We set our alarm (my watch) for 6AM and by 0700 we were on our way out the Bora Bora pass. I had to look for the markers to find it because it was so calm on the west side you couldn't even tell where the reef was. From the Bora Bora pass Maupiti is just short of 27 nautical miles due west.
Once clear of the pass we put the main up. It may have added a tenth of a knot but I'm not sure. It does stabilize the rig though. Most cats don't have back stays and need the main or at least the topping lift to keep things safely balanced, particularly in a sea way. The wind was a little north of east but light and at several points showed 3 knots apparent. We were running one engine at 2,000 rpm and doing mid sevens on average.
At 09:00 local time (19:00z) we checked in with the ANZAC net on 6.227 MHz USB. This is a cruisers net that was set up by a group of folks crossing the Pacific back in Panama. It is the principal position and weather net that I know of out here. You can get a lot of first hand weather information (always yacht relevant), catch up with friends and get help with problems on the net.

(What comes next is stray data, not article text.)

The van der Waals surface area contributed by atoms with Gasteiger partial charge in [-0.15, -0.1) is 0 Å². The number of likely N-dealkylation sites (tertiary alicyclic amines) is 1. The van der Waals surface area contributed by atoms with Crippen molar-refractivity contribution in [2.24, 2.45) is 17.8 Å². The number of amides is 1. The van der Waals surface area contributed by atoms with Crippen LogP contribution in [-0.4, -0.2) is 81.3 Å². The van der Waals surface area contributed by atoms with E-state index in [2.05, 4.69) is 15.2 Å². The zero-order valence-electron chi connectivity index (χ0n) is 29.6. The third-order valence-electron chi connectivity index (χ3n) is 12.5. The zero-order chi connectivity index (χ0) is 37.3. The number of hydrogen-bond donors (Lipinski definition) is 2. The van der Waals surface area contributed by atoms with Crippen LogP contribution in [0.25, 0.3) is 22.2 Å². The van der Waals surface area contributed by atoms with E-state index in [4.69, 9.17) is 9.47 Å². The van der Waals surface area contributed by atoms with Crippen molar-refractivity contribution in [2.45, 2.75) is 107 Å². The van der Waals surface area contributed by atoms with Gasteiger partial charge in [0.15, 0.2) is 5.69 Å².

Our friends on Thulani recently hooked us up with the Bob Mc Davitt report. Bob is a Kiwi with a weekly perspective for yachts on South Pacific weather. It is a great summary and fills a gap in the other resources I have been using. We pull down a spot report for where we are and where we're going. This gives us wind, waves and pressure every three hours for up to a week. We download a copy of the FZPS40.PHFO text report from Hawaii. This gives us information on fronts and lows moving around and Thunderstorm info as well. This is very macro information and covers almost the entire South Pacific in a one pager. We pull down a GRIB file with three days of wind and pressure over the general are to weather of us so that we can see patterns on the move. Bob fills in the gap between the Hawaii report and the GRIBs giving you a one week summary of the most interesting and important weather patterns relevant to yachts. ( send an email to [email protected]
with "send nz.wgrm" in it).
With the SPOTs, FZPS40.PHFO, GRIBs, Bob, and the Anzac net we have a lot to work with. If Bob did a daily I think I would finally be satisfied.
As we got about half way across, a layer of alto status started to fill in behind us. I wasn't happy about this because I wanted a nice blue sky over head to navigate the new island's lagoon, not to mention its infamous pass. We also noticed a larger than expected swell coming from the southeast. The swell was a good two meters, just the height that an experienced skipper had told me you don't want to have more than when entering Maupiti's lagoon. I was reminded of the huge metal hulk that sat next to us in the Raiatea boat yard, the remains of the prior Maupiti Express pulled from the Onoiau pass reef.